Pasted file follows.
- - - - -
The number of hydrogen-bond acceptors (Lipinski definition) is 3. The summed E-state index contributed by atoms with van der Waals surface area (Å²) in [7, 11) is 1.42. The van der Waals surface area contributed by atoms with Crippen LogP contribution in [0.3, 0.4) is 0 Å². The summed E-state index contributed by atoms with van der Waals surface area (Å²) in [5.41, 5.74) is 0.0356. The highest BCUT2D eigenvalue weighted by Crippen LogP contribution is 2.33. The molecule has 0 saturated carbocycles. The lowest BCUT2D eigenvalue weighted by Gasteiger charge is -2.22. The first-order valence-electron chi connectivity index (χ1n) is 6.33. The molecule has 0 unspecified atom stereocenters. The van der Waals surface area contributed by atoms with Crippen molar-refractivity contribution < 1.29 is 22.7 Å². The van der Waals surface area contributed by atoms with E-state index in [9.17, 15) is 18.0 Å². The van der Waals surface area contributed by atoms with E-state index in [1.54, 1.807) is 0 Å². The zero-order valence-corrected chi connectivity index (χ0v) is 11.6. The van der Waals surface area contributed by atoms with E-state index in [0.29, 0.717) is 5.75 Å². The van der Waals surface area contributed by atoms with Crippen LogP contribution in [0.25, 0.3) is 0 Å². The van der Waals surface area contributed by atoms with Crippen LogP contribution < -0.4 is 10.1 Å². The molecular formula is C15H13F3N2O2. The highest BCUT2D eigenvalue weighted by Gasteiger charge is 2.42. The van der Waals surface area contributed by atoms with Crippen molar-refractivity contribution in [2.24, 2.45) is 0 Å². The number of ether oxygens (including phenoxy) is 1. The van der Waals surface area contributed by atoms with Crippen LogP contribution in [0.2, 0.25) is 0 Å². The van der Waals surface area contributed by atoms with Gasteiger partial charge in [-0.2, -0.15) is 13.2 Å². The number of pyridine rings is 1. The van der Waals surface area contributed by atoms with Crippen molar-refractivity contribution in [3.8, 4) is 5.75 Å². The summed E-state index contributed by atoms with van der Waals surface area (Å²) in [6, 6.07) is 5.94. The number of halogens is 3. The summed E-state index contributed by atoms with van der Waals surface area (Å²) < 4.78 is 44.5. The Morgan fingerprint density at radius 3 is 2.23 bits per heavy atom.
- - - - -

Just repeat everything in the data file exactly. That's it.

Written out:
The number of hydrogen-bond acceptors (Lipinski definition) is 3. The summed E-state index contributed by atoms with van der Waals surface area (Å²) in [7, 11) is 1.42. The van der Waals surface area contributed by atoms with Crippen LogP contribution in [0.3, 0.4) is 0 Å². The summed E-state index contributed by atoms with van der Waals surface area (Å²) in [5.41, 5.74) is 0.0356. The highest BCUT2D eigenvalue weighted by Crippen LogP contribution is 2.33. The molecule has 0 saturated carbocycles. The lowest BCUT2D eigenvalue weighted by Gasteiger charge is -2.22. The first-order valence-electron chi connectivity index (χ1n) is 6.33. The molecule has 0 unspecified atom stereocenters. The van der Waals surface area contributed by atoms with Crippen molar-refractivity contribution < 1.29 is 22.7 Å². The van der Waals surface area contributed by atoms with E-state index in [9.17, 15) is 18.0 Å². The van der Waals surface area contributed by atoms with E-state index in [1.54, 1.807) is 0 Å². The zero-order valence-corrected chi connectivity index (χ0v) is 11.6. The van der Waals surface area contributed by atoms with E-state index in [0.29, 0.717) is 5.75 Å². The van der Waals surface area contributed by atoms with Crippen LogP contribution in [0.25, 0.3) is 0 Å². The van der Waals surface area contributed by atoms with Crippen LogP contribution < -0.4 is 10.1 Å². The molecular formula is C15H13F3N2O2. The highest BCUT2D eigenvalue weighted by Gasteiger charge is 2.42. The van der Waals surface area contributed by atoms with Crippen molar-refractivity contribution in [2.24, 2.45) is 0 Å². The number of ether oxygens (including phenoxy) is 1. The van der Waals surface area contributed by atoms with Crippen LogP contribution in [0.2, 0.25) is 0 Å². The van der Waals surface area contributed by atoms with Gasteiger partial charge in [-0.2, -0.15) is 13.2 Å². The number of pyridine rings is 1. The van der Waals surface area contributed by atoms with Crippen molar-refractivity contribution in [3.8, 4) is 5.75 Å². The summed E-state index contributed by atoms with van der Waals surface area (Å²) in [6, 6.07) is 5.94. The number of halogens is 3. The summed E-state index contributed by atoms with van der Waals surface area (Å²) < 4.78 is 44.5. The Morgan fingerprint density at radius 3 is 2.23 bits per heavy atom.